I was finally released with a drainage bag attached to me and I had a home health visitor for the next five days. I was too weak to get out of bed much.
My husband and mother had been taking care of the baby while I was in the hospital and feeding him formula. Once again, I started trying to pump and get him to latch.

I went back on my heart medication which I had not taken during this pregnancy or my last. I had to start taking it again around Christmas. It does pass into breastmilk.

Right around Christmas, I tried to come to terms with the fact that once again, through not fault of my own really, it just wasn't meant to be. I have cried and been angry, but can't truly come to acceptance with it. I know that once again, my "baby days" will be isolated and lonely, as I won't be accepted into very many playgroups or baby groups. Breastfeeding is chic and in style here, even more so than with my first son.

I really should avoid the internet, but I am lonely sometimes. And as I said, there really is no place for a formula feeder. Not even on forums set aside for formula feeding. Every formula feeding mom is compelled to defend herself and very often has her story ridiculed or disbelieved.

Here is the truth about "99% of women can breastfeed." Only about 1% of women, or a bit more, cannot produce even one drop of breastmilk. That is truly rare. That is what the 99% refers to; not 99% of women can be totally successful and overcome supply issues.

I won't type anymore, but could write a book.



 
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Old Jan 12th, 2012, 01:32 AM   23
goddess25
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I know EXACTLY how you feel

I gave birth too my first child in Feb 2009, I was a bit ambivalent about BF while pregnant and was not sure if I would do it or not. No one I have ever known BF, no family members BF and too be honest I do not like my nipples being touched at all. So i decided to buy no feeding equipment give it a go at least and see what happens. Fast forward to after birth literally a few minutes... my son wriggles up from my tummy to breast and latches on perfectly well with no issues.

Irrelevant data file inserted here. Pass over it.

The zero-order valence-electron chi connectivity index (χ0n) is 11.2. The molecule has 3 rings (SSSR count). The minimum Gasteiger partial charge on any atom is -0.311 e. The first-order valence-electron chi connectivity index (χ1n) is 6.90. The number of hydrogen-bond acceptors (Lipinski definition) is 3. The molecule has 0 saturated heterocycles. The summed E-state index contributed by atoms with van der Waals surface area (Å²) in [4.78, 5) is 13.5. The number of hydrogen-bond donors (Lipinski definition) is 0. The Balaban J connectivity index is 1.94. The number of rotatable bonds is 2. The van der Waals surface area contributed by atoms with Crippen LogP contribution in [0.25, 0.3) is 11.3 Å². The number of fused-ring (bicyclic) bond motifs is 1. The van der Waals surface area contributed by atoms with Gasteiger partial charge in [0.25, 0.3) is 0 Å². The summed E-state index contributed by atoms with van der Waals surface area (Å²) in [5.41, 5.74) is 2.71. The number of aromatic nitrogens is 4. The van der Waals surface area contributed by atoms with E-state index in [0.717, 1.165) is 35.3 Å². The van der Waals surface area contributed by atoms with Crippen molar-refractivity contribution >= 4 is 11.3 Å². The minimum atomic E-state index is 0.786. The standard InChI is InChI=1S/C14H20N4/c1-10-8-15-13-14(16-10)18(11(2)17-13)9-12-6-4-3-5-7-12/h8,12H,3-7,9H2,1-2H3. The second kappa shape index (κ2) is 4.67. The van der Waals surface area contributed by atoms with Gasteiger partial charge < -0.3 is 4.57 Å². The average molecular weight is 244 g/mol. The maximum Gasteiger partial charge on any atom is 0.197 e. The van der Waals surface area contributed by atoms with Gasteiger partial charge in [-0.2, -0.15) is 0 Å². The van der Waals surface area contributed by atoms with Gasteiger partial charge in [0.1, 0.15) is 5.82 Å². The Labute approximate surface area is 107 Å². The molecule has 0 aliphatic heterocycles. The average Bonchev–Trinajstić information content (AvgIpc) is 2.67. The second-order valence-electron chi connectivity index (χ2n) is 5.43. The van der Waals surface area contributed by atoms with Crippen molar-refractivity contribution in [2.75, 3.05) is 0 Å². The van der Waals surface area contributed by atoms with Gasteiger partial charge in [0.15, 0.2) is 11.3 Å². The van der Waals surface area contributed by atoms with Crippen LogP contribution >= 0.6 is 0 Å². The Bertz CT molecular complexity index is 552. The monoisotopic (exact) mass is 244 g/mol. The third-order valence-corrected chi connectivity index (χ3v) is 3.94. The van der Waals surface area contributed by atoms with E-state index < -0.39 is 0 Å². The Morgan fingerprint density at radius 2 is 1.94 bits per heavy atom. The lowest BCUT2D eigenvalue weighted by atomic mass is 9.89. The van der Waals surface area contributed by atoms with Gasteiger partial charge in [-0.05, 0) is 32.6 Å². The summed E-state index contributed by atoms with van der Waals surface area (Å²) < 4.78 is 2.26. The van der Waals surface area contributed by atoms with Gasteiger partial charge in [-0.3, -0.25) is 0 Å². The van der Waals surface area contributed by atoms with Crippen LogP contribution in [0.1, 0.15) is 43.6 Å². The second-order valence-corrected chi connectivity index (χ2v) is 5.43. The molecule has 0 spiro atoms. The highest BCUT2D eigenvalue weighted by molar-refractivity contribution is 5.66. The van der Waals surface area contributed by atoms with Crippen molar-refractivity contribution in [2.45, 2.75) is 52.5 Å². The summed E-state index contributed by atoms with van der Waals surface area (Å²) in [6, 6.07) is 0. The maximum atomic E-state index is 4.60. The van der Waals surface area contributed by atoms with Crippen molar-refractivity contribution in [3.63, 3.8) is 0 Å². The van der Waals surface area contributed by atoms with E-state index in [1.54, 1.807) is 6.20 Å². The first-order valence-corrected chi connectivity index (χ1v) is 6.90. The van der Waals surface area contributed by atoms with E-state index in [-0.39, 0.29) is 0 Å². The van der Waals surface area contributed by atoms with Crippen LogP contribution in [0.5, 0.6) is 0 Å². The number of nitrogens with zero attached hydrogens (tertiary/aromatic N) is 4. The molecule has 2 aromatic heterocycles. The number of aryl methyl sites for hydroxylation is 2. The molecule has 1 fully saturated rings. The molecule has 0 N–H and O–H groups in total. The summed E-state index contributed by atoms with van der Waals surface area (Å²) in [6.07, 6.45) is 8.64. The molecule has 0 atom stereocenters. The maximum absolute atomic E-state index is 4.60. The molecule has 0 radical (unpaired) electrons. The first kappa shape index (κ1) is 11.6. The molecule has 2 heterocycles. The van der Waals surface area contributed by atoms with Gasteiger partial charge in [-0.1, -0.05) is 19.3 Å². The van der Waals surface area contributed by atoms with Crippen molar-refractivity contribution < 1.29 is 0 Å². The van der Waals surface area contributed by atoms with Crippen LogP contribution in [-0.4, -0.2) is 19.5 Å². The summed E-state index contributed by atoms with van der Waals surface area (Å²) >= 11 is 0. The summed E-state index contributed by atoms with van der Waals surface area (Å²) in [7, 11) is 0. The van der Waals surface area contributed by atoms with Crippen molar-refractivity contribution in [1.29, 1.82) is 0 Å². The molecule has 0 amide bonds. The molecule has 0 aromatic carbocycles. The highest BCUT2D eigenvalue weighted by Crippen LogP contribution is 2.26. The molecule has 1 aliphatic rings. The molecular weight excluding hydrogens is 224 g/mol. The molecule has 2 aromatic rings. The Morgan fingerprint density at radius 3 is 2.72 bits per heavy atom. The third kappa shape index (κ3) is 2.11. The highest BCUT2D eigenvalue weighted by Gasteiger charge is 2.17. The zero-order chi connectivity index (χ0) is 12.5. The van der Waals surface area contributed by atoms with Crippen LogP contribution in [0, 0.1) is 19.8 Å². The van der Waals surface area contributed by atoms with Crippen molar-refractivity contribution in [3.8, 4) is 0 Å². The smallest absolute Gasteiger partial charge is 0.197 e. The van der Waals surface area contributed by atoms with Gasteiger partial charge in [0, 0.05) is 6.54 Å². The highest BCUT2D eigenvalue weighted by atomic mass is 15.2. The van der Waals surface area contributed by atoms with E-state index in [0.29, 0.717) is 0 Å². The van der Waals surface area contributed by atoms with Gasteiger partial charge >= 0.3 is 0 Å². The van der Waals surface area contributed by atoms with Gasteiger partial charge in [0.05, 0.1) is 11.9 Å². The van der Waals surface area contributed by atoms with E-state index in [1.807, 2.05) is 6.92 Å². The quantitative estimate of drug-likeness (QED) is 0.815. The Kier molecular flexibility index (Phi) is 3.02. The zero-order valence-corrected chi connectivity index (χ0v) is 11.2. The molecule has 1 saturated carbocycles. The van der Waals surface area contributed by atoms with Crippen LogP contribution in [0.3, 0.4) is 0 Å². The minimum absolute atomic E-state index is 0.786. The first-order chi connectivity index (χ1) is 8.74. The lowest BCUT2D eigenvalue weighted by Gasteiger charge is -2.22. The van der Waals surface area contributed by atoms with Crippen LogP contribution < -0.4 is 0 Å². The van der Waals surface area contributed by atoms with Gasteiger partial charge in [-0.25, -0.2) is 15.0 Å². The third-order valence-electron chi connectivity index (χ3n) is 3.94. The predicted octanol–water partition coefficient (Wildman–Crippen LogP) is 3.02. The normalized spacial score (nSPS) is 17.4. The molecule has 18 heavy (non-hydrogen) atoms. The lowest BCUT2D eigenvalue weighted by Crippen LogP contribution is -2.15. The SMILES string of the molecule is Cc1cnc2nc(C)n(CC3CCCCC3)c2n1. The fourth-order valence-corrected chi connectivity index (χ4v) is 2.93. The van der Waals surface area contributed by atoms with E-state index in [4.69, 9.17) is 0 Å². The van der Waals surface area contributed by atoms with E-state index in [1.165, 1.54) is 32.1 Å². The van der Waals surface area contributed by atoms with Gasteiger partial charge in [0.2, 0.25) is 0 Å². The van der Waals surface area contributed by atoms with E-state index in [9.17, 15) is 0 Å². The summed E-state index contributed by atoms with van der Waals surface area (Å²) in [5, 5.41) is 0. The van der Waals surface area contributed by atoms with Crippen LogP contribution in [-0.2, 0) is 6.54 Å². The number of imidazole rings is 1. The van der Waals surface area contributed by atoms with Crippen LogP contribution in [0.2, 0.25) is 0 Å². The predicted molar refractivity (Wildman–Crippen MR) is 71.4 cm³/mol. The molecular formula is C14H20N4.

I was discharged from the hospital and for the first week we BF ok.. great latching and I was so in love with him and in love with the whole BF process and knew this is what I wanted to do so badly. After a week the MWs were starting to get worried about LO weight gain. It was starting to dip down below his birth weight. Move onto week 2 his weight starts to dip down some more and they tell me that I will have to start formula or he needs a referral to a pediatrician. He feeds every 30m-2 hours variable on demand. I am so concerned for my baby so I try some formula... he seems starved and drinks the lots down. I do combi feeding and after a few days I am 60% FF and 40% BF his weight starts to increase. After a few more days I start to notice that the milk that I did have is starting to go away... I start to pump every hours, i eat oatmeal, i take fenugreek and (other one I cant remember), i take domperidone a huge dose every 6 hours. I seek help and advice from Dr Jack Newman who tells me that he thinks I have insufficient glandular tissue from severe PCOS diagnosed as a teen and he thinks that nothing I will do will help. He is right and a few weeks later my milk is gone.

I spent the best part of his first year riddled with guilt that I could not perform this basic motherly function... who else cannot feed their own child. I cried and cried too many tears. I let other mothers intimidate me and make me feel worse.. I went to moms groups and when I pulled formula out for baby I got those looks and I also had a few comments.. I felt so low about it that it was awful and even now I am not fully over it.